Check Your Facts! 
Fact, Fiction, or Something In-Between?  You be the judge! 
Ask yourself these questions to evaluate sources of information. 
Is this information current? Does the time frame matter?
Who is the author, publisher or sponsor of this information? 
Is this information supported by evidence? 
Who is the intended audience of this information?
What is the purpose of this information - to inform, teach, sell, entertain, or persuade? 


Who Gets to Publish? 

Evaluating information means understanding of who decides, and how, which information becomes available to you.  "Scholarly" publishing is, by its nature, a competitive process. In order to publish in a scholarly journal or through a university press, an author often has to demonstrate a track record of successful research, as well as certain credentials (usually a PhD in the field). There are also issues, historically, with who has been able to publish. This is not only because of individual publications, but also a result of which voices (and opinions) have historically been welcomed in academia. There's a lot to unpack here!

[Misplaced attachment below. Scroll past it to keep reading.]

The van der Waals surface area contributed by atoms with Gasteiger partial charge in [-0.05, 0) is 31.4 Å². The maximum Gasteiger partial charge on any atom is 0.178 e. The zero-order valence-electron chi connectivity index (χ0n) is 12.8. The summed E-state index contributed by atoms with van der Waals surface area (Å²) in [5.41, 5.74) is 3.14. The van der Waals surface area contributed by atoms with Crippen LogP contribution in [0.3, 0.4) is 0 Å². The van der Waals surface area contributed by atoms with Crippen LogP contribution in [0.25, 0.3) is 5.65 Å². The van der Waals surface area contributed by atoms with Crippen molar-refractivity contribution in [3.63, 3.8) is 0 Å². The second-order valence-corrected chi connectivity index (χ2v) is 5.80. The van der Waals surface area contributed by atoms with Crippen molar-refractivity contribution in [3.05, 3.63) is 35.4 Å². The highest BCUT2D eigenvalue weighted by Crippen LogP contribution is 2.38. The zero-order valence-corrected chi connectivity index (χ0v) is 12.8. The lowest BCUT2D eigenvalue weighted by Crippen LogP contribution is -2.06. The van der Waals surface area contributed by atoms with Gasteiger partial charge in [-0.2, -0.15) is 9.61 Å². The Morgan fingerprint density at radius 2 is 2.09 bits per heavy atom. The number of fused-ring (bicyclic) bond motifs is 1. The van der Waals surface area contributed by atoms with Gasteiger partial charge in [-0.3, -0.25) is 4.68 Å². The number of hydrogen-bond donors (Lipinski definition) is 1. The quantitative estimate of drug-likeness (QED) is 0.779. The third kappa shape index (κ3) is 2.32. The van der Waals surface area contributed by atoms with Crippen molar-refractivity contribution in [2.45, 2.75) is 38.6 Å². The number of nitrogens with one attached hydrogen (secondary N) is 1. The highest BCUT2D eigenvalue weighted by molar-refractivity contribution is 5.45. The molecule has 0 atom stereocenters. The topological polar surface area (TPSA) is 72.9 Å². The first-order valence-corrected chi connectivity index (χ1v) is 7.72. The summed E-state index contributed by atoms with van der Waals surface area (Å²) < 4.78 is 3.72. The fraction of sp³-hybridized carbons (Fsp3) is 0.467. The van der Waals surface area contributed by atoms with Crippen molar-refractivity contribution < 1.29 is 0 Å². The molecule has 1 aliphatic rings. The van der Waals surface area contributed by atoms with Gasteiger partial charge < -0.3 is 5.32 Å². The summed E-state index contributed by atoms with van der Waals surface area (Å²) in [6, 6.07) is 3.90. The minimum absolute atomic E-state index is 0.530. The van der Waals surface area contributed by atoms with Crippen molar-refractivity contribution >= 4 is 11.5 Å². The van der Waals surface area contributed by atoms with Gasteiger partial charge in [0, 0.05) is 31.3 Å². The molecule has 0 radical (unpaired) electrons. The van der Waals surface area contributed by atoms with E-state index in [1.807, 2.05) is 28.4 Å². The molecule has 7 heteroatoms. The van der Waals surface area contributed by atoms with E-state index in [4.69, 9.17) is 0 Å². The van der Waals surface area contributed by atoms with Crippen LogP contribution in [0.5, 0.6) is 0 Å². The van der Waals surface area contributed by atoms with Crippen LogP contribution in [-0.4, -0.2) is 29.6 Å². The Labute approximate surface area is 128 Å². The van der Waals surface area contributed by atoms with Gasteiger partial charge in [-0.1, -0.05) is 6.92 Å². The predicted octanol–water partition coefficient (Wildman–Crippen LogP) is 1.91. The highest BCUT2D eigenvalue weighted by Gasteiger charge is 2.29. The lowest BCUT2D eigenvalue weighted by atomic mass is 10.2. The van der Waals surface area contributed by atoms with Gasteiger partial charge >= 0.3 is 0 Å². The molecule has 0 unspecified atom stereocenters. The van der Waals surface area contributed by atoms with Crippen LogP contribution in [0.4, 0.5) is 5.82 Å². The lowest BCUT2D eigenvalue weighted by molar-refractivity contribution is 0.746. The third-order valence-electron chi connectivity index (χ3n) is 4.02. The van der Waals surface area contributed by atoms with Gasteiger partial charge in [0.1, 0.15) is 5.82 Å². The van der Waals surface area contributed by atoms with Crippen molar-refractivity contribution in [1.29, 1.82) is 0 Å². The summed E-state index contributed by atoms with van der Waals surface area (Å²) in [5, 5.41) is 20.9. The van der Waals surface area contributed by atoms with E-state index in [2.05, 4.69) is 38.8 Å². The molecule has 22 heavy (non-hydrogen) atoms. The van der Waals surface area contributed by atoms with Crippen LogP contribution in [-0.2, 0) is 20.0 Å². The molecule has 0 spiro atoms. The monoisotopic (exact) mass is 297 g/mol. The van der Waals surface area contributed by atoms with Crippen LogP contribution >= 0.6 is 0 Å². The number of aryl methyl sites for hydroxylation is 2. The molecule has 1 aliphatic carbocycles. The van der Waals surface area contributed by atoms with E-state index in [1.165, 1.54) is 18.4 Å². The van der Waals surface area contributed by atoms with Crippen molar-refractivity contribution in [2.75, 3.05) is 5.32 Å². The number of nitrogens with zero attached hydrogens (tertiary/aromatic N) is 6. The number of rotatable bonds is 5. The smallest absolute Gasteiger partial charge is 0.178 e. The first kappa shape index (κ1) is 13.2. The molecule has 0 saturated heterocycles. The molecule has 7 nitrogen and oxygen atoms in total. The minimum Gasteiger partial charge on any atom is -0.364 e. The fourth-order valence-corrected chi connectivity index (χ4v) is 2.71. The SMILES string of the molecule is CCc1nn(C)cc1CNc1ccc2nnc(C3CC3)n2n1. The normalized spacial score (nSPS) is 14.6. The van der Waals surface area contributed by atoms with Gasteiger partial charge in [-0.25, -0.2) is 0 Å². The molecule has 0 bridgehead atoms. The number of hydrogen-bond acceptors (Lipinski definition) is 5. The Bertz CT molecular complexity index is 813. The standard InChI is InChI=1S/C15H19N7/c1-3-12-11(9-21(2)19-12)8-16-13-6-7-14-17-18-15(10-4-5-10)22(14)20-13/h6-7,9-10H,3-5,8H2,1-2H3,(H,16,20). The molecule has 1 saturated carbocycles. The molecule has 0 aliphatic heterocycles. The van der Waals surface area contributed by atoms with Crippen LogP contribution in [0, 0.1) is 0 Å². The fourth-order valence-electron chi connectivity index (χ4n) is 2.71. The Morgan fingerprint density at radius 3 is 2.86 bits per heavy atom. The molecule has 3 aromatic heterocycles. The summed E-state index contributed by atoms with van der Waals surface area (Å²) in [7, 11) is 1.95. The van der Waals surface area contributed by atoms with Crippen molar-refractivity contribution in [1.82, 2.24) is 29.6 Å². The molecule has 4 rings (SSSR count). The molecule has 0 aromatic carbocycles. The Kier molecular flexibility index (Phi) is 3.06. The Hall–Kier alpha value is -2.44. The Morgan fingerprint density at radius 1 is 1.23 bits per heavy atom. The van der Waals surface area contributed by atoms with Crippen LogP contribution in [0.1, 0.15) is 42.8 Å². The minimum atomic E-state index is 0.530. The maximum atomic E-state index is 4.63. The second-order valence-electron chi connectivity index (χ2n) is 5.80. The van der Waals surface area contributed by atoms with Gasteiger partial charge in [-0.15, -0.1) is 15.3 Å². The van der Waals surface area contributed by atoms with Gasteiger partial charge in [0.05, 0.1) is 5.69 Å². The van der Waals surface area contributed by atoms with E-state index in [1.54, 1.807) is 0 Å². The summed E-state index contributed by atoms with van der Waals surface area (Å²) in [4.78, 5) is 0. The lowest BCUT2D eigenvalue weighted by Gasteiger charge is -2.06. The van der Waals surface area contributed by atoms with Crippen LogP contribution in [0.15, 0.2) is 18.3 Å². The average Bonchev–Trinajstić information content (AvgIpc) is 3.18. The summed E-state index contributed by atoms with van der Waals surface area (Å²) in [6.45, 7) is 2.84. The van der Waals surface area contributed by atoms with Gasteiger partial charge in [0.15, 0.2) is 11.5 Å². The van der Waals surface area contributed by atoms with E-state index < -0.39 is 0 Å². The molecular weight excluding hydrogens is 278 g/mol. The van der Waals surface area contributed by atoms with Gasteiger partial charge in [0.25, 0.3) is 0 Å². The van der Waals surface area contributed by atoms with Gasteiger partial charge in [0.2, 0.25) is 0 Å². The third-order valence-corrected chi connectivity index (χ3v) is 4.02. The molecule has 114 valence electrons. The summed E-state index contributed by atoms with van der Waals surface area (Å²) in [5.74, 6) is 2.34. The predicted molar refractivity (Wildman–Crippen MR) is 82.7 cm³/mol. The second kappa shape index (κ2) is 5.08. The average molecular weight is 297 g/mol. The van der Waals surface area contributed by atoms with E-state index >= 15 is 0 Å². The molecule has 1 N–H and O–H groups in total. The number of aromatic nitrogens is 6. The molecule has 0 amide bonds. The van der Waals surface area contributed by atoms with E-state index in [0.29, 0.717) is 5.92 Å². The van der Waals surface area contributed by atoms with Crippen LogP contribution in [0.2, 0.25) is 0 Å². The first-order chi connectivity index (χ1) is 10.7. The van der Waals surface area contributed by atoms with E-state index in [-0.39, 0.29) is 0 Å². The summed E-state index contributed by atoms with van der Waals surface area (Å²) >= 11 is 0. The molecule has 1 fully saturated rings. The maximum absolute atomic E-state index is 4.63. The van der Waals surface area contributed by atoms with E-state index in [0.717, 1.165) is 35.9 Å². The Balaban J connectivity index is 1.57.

Librarian Shea Swauger summed some of these issues up in College & Research Libraries News

"The history of scholarly publishing is less a meritocracy of ideas and more a reflection of who held privilege in society. Access to at least one, and often multiple, intersections of privilege were almost a requisite for being considered to join in the scholarly conversation. Who and what got published was largely determined by established power structures that favored maleness, whiteness, cis-gendered heterosexuality, wealth, the upper class, and Western ethnocentrism. Note that these are still the dominant structures that control our social and scholarly discourse." (Swauger 2017, p. 603)